Simply consider this,
If you please.
Choose pork roast for dinner
Rather than roasted turkey.
In gratitude, Tom Turkee.
DeeAnn Foley Doxsee
Joy of immigration
With talk of immigration in our country in the forefront, I think of my grandparents’ struggle to come to America.
My grandfathers on both sides left their young families in Sicily and sacrificed so much in their fight to find work and to save money to pay for their wives and babies to come to America.
I try to imagine the fear and anxiety of these young women with babies on a crowded ship. What was waiting for them?
How brave and strong were members of that “Greatest Generation.” They were not afraid of struggle or hard work, starting at the bottom in their new home, America.
Thank you, America, for opening your arms to this generation. When I spend time with my mother’s and father’s friends 90 years young, I don’t see the anger and greed and it’s-all-about-me attitude that I see today in the news.
The Statue of Liberty gave them hope and pride in what they were doing for the family, the future and me.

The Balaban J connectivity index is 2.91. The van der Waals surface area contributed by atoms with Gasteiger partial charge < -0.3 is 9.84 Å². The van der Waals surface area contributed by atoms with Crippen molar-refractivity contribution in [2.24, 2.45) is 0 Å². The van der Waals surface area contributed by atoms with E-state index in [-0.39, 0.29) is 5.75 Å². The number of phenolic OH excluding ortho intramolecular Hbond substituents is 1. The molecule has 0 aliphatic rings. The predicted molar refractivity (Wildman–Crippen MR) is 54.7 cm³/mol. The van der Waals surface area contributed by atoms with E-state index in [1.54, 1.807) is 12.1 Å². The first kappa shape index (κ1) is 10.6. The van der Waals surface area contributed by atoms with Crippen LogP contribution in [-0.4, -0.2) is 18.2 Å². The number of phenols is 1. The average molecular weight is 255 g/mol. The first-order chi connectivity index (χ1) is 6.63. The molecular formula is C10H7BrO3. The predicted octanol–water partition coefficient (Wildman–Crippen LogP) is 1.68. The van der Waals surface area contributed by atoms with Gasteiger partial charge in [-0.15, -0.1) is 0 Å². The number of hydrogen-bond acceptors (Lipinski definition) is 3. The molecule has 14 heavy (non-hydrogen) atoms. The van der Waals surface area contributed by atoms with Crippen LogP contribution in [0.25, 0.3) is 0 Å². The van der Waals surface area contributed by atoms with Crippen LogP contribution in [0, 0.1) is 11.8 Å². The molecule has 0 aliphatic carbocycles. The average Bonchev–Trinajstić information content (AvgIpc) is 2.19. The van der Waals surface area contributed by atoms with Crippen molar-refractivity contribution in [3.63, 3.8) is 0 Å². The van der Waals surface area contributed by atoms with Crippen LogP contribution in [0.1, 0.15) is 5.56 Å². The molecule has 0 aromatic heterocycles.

Grazie mille a mi familia, grazie mille America.
What am I thankful for this Thanksgiving?
1. I am thankful that my kids long ago graduated from school and college in Kansas.
2. Thankful that my grandchildren live with their parents out of state, where public education is strong.
3. Thankful that I will not have to travel on Kansas highways to visit them.
4. Thankful that my neighbors are just as mad and concerned as I am about what is happening to Kansas.
5. Thankful that my retirement is in the bank, and not a Kansas bank.
6. Thankful that I live close to the Missouri state line.
7. Thankful that I can bail out across that state line when Medicare in Kansas runs out.
8. Thankful that I have a daily newspaper to air my thoughts and keep me informed.
Gifts to charities